Donald Trump Jr condemned ‘the woke mob’ for trying to cancel Rogan.
Conservative commentator and Daily Wire founder Ben Shapiro also voiced his support for Rogan and accused the left of using his later racial slurs controversy to ‘destroy a guy who doesn’t carry water for those with institutional power.’
The President of Brazil, Jair Bolsonaro, who has been largely criticized for his vaccine skepticism and the way he’s governed the country throughout the pandemic, also backed Rogan on the social media platform.
Spotify CEO Daniel Ek first responded to the controversy surrounding Rogan’s comments regarding COVID and vaccines against the deadly virus in an official statement in January, saying Spotify would be adding COVID-19 content advisories to all podcast episodes that cover the virus.
Spotify chief executive Daniel Ek (pictured) has stressed the importance of free speech and providing a platform that shares differing views
Spotify released a statement Sunday saying that while it doesn’t always ‘get it right, we are committed to learning, growing and evolving’
Ek pushed back at employees demanding Rogan be ousted from the service’s catalog, saying the controversial podcaster is vital to the platform’s future and it’s not the company’s place to ‘dictate the discourse’ of his show.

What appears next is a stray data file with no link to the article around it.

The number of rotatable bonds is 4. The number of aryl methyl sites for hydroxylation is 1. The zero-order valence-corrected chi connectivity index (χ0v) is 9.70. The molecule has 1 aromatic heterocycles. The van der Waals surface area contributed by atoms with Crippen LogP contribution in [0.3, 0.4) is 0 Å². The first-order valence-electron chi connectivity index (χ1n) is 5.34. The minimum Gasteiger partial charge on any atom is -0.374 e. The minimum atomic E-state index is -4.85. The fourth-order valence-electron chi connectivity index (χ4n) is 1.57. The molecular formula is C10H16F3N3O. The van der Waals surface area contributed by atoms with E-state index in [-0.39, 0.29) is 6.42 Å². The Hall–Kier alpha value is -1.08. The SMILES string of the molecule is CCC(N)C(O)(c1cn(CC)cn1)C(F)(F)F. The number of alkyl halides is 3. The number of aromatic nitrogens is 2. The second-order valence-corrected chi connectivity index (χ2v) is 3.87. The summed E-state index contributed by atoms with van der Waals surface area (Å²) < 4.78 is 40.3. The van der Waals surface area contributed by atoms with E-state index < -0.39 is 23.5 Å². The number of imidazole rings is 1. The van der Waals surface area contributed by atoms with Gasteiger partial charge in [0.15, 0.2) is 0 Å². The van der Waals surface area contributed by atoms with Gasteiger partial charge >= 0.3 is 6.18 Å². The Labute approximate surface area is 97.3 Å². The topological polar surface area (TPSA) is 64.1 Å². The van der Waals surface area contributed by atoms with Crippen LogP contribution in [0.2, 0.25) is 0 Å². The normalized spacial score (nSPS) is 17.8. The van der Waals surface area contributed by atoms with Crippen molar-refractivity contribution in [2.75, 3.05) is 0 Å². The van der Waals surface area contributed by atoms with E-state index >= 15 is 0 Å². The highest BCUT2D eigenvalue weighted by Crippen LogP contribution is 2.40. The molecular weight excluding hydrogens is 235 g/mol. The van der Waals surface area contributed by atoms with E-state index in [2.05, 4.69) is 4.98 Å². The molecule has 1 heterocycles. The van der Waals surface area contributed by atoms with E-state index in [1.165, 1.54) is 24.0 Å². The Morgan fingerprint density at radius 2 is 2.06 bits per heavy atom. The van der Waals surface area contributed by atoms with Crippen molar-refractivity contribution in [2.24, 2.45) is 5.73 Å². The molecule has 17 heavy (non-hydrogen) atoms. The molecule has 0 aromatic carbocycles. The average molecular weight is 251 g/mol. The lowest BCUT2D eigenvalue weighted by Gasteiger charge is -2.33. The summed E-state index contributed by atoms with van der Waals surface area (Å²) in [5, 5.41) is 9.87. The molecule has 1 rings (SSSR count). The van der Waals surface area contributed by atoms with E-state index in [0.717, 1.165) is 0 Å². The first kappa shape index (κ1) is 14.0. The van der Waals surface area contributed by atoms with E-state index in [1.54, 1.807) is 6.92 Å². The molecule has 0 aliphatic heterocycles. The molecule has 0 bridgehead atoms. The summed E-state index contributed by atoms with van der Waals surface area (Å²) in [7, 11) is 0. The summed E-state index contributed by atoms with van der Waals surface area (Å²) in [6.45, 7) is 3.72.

‘There are many things that Joe Rogan says that I strongly disagree with and find very offensive,’ Ek said at a company town hall.
But ‘if we want even a shot at achieving our bold ambitions, it will mean having content on Spotify that many of us may not be proud to be associated with.’
Rogan publicly addressed the controversy earlier this year in a post discussing ‘some of the controversy that’s been going on over the past few days.’
He told fans on Instagram: ‘I don’t always get it right. I will do my best to try to balance out these more controversial viewpoints with other people’s perspectives so we can maybe find a better point of view.’
Source: Daily Mail